Document Scanning Specialists said...

Your goals and passion for a paperless office is quite wonderful. Thank you for giving readers the benefits of having such.

SolicitorCL said...

I also rarely use paper. But for written agreements paper is still needed. An important document needs physical presence.

Criminal Solicitors Bristol said...

I have been trying to get our law firm to go paperless for years but I meet constant resistance.

Derby Lawyers said...

Change is one of the most difficult things to experience in any office. Hope you managed it without too many problems!

jennyfer john said...

What is paperless office? Read about paperless office solutions and benefits. Tips on what document management software or what OCR software here to choose.

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Only imagined i'd personally review along with declare design, does anyone rule the idea on your own? Seems to be wonderful.
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Willimsons Solcitors said...

Paperless offices have to be the way forward, especially with the advent of cloud storage such as Dropbox and collaborating on Google Docs. Let us hope!

London Notary said...

Has anyone actually achieved a paperless office yet. It's a non starter at our place.

Feltham said...

This would be a dream for me, I am swimming in paper.

Chalet Rental Devon said...

Seems a good idea but I don't think it will happen in Law Firms.

notary public slough said...

This is a good blog, how about some newer articles?

Family Solicitors Sheffield said...

We have actually achieved this - largely. I would say that we have cut paper usage by 75% - mainly due to emailing of invoices, etc

Maidenhead Notary said...

Solicitors love paper. They must do, they charge by the letter.

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Notary Public London said...

This would be great, not only for the people involved, but also for the environment.

Jennifer said...

We should avoid wasting paper but an important document needs physical presence.

Esther said...

I have to agree with Jennifer. Some documents need to be in physical format.

Steven said...

I too agree with Jennifer. We do need to retain some paper documents and not to rely too heavily on technology.

Simon said...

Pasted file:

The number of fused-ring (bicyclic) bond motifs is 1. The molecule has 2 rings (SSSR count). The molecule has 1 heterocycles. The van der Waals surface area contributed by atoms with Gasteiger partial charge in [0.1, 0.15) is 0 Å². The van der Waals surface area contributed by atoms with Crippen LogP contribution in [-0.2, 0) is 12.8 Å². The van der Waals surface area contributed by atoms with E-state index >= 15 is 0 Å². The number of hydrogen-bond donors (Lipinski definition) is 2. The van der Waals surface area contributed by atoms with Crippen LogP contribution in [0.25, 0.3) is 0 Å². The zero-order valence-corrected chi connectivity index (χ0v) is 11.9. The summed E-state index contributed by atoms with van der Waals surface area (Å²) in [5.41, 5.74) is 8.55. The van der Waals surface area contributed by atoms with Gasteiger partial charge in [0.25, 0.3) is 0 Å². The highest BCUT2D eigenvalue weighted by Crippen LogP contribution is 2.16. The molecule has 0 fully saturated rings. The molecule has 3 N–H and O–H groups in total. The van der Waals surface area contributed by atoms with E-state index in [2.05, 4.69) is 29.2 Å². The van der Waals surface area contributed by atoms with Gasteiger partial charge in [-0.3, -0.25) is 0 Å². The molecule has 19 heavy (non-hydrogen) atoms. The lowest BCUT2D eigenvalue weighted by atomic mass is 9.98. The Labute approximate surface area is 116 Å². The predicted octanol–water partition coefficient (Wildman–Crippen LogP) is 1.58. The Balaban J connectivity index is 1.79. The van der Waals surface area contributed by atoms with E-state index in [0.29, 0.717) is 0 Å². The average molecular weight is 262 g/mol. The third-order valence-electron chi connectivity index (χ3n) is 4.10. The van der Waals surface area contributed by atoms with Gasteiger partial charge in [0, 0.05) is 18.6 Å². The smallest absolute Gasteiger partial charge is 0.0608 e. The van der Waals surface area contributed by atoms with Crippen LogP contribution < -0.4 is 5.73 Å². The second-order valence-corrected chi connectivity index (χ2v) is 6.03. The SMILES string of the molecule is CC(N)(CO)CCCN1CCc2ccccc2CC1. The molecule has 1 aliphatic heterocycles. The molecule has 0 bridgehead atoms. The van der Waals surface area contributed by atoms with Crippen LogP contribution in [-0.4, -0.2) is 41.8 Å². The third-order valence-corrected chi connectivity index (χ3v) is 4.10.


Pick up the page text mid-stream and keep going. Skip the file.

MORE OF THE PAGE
digital retention can fail. Paper is reliable.

Notary Public in Harrow said...

great article

Curtis Pilon said...

I totally agree with you with the perks of having a paperless offfice. Although there are some concerns when it comes to securing files in a paperless environment, especially in your setting within the courthouses. Data theft and data espionage is a real threat to sensitive documents, and I think proper protection and security must be enacted, should there be a complete turnover to a paperless work environment.

Curtis Pilon @ SpectrumInformation.com

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Notary Public Camden said...

great article. very helpful

Jennifer said...

Interesting idea, I think it will take a long time for all firms to follow. The legal profession is very attached to paper.

process server burnley said...

I doubt my role will ever be paperless. Serving an injunction via a tablet device. No only the expense issue, but people would be hoping to get served, just for the free ipad.

Zara Thomson said...

Nice article!

Mohammed said...

great article

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Legal Aid Solicitor said...

This will never happen. Nice article though

No win no fee claims rotherham said...

Great idea, but it will not happen anytime soon.

A Kumar said...

thank you for sharing info. ".

Criminal Matters Advocate

find a notary said...

I dont think this is likely to happen

Bill Stewart said...

I have always found this job very interesting. I would like to know more about it. how long have you been doing this?
Bill | http://www.dallchinsolicitor.com.au